5 things to avoid when you are giving money or gifts
Updated: May 7, 2020
Hello fellow Protagonists,
I posted on Facebook not long ago about a valuable lesson I learned at work. This is that a chocolate egg can mean a lot more to people than a small monetary bonus. The eggs were received so positively by pretty much everyone but the money on the other hand, created a lot of tension and angered many. The bonus would have enabled us to buy 10 of these chocolate eggs, so what is that all about? I have picked the situation apart to explain why the money was not as well received and hopefully we can use this information whether we are offering a bonus at work, giving a monetary gift to a child in the family, or thinking about using money to boost morale. I do not want to discuss specifics to highlight the workplace because this is only one decision, but one that I feel there is a lot to learn from.
Mistake 1 – The news about the bonus was given way before it was offered The chocolate eggs were a surprise to us all. We found out on the morning they arrived and within an hour they were distributed out to all areas. Spontaneous gifts feel great. Think about some of the presents you have received for birthdays and how the ones you didn’t see coming were be the best. Plans for the monetary bonus were cascaded long before they were received. This gave people plenty of time to weigh up the bonus. Plenty of time to think about how much it should be and to talk amongst each other about it. By the time the bonus came about, it seemed more of a case that people’s main interest was to see if they had received the bonus rather than in appreciating that it was given in the first place.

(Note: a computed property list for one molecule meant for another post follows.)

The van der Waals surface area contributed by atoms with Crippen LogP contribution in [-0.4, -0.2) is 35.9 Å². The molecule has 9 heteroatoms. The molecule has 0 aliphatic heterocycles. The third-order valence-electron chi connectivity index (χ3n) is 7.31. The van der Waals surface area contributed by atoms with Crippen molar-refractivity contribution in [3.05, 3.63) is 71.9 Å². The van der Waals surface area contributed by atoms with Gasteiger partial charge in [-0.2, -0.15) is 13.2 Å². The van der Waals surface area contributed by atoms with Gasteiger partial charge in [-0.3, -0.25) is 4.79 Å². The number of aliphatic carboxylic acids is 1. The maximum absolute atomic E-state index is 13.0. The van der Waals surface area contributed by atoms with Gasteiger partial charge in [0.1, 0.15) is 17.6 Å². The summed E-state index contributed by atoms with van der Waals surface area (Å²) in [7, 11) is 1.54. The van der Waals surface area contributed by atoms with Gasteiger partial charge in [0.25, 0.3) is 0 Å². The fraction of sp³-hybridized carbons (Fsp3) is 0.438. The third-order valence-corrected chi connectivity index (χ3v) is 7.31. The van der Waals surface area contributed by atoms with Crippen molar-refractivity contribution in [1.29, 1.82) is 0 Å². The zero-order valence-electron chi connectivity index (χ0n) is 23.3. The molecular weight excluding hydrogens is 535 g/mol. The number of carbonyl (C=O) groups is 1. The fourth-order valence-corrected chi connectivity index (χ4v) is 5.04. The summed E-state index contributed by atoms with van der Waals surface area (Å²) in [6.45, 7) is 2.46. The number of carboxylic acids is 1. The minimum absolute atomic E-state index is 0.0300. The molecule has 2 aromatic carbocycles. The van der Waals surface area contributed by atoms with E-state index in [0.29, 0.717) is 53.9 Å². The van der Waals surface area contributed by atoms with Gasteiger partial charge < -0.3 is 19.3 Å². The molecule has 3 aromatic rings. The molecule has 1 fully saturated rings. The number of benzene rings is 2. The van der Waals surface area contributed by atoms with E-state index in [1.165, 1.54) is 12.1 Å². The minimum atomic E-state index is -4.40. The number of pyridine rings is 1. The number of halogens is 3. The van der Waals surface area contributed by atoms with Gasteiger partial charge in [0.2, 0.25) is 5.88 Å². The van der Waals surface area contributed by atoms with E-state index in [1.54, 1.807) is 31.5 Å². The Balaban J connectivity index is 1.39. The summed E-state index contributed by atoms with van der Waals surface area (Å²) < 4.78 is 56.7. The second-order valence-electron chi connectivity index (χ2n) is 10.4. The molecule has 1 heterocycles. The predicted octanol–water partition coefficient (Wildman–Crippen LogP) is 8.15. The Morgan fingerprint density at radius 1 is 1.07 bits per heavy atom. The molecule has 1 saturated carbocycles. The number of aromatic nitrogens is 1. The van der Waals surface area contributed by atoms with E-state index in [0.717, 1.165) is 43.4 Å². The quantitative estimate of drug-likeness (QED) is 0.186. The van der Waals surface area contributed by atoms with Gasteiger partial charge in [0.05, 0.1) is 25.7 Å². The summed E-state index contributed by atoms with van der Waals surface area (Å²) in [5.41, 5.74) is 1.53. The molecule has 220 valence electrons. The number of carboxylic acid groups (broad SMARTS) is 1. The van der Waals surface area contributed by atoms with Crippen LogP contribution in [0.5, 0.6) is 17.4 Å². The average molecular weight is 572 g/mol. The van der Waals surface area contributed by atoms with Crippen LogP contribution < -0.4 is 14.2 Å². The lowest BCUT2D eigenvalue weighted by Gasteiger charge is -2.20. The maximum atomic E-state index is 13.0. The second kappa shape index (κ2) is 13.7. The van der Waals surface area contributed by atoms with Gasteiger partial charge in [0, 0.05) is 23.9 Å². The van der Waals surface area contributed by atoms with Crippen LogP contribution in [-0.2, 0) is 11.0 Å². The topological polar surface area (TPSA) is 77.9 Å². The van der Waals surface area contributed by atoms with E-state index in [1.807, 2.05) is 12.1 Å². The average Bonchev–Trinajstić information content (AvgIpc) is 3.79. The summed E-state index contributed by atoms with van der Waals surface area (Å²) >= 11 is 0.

Give gifts as a surprise and around the time of the situation you are giving it for. Mistake 2 – As soon as the bonus was offered, on the same day there were conversations that future bonuses will no longer be given to everyone It all comes back to the classic situation of giving a monkey a banana and it is happy, give it two bananas and take one away it goes crazy. We humans are not so different. The problem here was that the bonus was given for a reason that would still be relevant the following month, so to change the rules that others won’t get it in future, caused confusion. I did hear staff say that they would probably have preferred to not receive the first bonus so at least they knew where they stood. The fact that the news was leaked on the same day as the first bonus also made the window of gratitude for the bonus very small before something else became the talking point.
Make it clear if something is a one off gift to set that expectation. As soon as something becomes expected the rules change. Mistake 3 – Rules were created to receive future bonuses that could easily be manipulated As soon as we give an algorithm to receive a bonus, this can change the mindset of people on how to receive this with the least effort. This can take away the intrinsic focus of completing a task to a standard we are happy with. It does also create opportunities to take advantage of the required criteria. This approach can be applied to telling a child that if they tidy away 3 of their toys then they can have their pocket money. How many of the toys do you think will get tidied up? If we tell a member of staff that if they send off 100 letters they will get extra pay, how many will they send? Letter sending isn’t the particular criteria for my personal situation but the premise is the same.